Special Report

Most Expensive Housing Markets in the Midwest

COVID-19 put further pressure on an already tightening U.S. housing market as millions of Americans relocated because of the pandemic.

Since the virus outbreak and ensuing lockdowns, demand for housing has been outpacing the number of homes coming into the market. Adding to the pressure has been the rising cost of building materials as global supply chains tightened during the global health crisis, causing U.S. housing starts to fumble.

Despite some recent signals showing home prices are beginning to rise at a slower rate, buying a home in America is still inordinately difficult and costly these days. In fact, this slower growth could be caused in part by prospective buyers postponing purchases until the market starts to cool. These are the cities where home values are rising the fastest.

Take almost any local housing market — especially suburban bedroom communities closest to urban centers — and chances are you need a six-figure income to afford to put a deposit down on the cheapest available homes. One region that is still relatively affordable, however, is the Midwest, where even the most expensive markets are relatively cheaper.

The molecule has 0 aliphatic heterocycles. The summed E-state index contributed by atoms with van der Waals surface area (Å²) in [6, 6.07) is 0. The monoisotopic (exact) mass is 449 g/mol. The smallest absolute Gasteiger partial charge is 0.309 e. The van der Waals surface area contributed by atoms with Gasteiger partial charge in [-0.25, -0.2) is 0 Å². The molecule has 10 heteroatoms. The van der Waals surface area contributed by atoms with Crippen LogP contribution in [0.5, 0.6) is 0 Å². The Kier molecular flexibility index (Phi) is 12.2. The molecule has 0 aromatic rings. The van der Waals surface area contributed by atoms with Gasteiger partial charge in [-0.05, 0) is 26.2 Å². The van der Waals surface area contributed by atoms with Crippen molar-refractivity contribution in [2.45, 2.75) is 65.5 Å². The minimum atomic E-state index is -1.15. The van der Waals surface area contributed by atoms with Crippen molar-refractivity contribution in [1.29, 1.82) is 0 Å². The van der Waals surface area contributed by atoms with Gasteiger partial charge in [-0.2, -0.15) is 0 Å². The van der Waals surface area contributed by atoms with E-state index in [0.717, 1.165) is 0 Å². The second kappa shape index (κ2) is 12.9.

While the 50 most expensive housing markets in the West range from $1.1 million to over $2 million, in the Midwest, they range between $400,000 and $1.1 million. Meanwhile, median annual household incomes in these Midwest housing markets are between $96,000 and $250,000. This is the least expensive place to live in every state.

To identify the most expensive housing markets in the Midwest, 24/7 Wall St. reviewed data from the U.S. Census Bureau’s 2019 American Community Survey five-year estimates, ranking only the 1,574 census-designated places, cities, and towns with at least 5,000 residents. We also calculated the percent of population change using ACS data.

By far, the most represented state is Illinois, with 29 of the 50 most expensive housing markets in the Midwest, including seven in the top 10. Minnesota has eight markets, and close behind is Missouri with seven. Ohio has three markets on the list, while Wisconsin, Kansas, and Michigan have one each. 

Click here to read the most expensive housing markets in the Midwest